A well-rounded content strategy will include many different formats of content to appeal to a wider range of customers who might be in different stages of their customer journey.
If you only write micro-content, you can’t provide depth or details on important factors of your brand of business that need expanding.
Conversely, if you only write long-form content and don’t provide your audiences with micro-content examples, you can easily lose the interest of your prospects and leads.
How to Create Compelling Micro-content
Now that you understand the importance of micro-content, let’s take a quick look at some of the tactics to keep in mind to create compelling micro-content.
1. Create Powerful Images
Images and graphics are key to success in micro-content marketing.
If your images or graphics aren’t visually appealing, you won’t be able to connect with your audiences and get the responses you are looking for.
Work closely with your design team to find the best images and graphic choices that will pair with your messaging.
2. Make Your Posts Short
Micro-content works great on social media, where users are already scrolling and looking for short posts to quickly digest.
Even if a platform doesn’t have strict character limits, like LinkedIn, try keeping posts short regardless. That can help you garner more attention from followers.
3. Write Words that Count
In micro-content, every word that you use counts.
Extra fluff and unnecessary clauses cause confusion and complicate what should be a clear, concise message.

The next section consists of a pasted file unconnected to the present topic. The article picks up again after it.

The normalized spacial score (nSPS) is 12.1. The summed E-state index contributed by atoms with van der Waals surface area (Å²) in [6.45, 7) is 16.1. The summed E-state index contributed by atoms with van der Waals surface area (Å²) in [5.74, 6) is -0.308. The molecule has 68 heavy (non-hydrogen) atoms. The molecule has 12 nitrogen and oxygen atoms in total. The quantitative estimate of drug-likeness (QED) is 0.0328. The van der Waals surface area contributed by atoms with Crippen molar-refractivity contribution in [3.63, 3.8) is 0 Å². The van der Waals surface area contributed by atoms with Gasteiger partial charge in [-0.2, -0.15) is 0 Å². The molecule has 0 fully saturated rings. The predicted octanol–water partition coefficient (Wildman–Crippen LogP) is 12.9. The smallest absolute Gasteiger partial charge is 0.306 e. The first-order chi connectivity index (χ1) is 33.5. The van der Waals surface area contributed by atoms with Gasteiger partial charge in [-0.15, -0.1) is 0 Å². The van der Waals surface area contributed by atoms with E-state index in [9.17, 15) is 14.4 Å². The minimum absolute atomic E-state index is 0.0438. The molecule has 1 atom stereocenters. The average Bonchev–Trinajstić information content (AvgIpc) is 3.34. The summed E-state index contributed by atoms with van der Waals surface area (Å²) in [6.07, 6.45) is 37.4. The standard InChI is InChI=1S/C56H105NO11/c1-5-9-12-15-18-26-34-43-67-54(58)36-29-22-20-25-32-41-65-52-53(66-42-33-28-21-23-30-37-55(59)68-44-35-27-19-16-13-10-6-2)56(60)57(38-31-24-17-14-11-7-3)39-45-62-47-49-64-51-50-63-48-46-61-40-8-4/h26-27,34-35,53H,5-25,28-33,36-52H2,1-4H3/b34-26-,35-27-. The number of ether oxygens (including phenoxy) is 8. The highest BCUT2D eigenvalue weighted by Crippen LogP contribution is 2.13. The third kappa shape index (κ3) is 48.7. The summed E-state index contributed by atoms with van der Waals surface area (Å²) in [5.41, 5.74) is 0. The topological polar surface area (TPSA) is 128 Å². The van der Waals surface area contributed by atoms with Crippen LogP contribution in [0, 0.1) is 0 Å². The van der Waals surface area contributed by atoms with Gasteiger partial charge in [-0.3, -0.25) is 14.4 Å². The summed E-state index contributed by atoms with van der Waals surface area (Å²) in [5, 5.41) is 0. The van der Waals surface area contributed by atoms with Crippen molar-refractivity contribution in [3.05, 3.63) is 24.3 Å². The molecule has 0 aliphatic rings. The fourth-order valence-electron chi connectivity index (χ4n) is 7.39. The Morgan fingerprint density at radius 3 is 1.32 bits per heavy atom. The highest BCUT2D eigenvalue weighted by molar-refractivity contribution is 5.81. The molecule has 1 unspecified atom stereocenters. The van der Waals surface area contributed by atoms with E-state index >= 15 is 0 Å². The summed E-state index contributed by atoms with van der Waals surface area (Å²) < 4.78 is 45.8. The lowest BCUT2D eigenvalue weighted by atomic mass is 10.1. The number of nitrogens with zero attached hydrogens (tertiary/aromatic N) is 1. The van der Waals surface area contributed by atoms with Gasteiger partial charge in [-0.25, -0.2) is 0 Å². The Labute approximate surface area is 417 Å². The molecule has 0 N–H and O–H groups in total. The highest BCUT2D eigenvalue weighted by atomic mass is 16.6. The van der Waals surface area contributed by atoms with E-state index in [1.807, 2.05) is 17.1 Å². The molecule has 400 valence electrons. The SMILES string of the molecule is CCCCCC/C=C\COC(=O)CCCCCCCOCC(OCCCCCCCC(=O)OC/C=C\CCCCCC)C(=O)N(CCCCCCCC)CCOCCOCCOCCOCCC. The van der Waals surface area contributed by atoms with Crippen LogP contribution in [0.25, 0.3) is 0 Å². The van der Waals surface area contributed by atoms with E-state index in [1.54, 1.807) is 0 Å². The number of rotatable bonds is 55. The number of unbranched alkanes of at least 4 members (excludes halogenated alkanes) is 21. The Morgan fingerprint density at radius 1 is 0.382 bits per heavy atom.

Finding writers who excel at short-form and micro-content will ensure that you don’t waste precious words and characters that don’t add to the piece.
4. Know Your Audience
Because micro-content is so short and concise, the tone of writing needs to appeal to your audiences and resonate with their preferred styles.
For example, if your audience consists of Gen Z or Millennials, using GIFs and memes is a great way to connect.
However, if your audience is made of Gen X, then you might want to take a more professional tone with your content.
5. Ensure that Content is Evergreen
Evergreen content refers to content that stays relevant even after time has passed. This allows it to last longer and be viable for use for many years.
When your micro-content is evergreen, you don’t have to keep trying to rephrase the same short message time and time again.
Your content marketing plan is the cornerstone of your digital marketing strategy.
When you want to communicate with your customers, you need content and copy to reach them.
Being able to clearly share your messages with audiences in the best format, whether it’s long-form or micro-content, will ensure that you get the most out of your content marketing goals.
If you are interested in learning more about how to tailor content to meet customer expectations, check out our magazine on content experiences!
You’ll discover how to combine creativity with your content and how to set up a strong brand identity. In addition, you’ll also read about ways to understand your audience and how to create premium content experiences.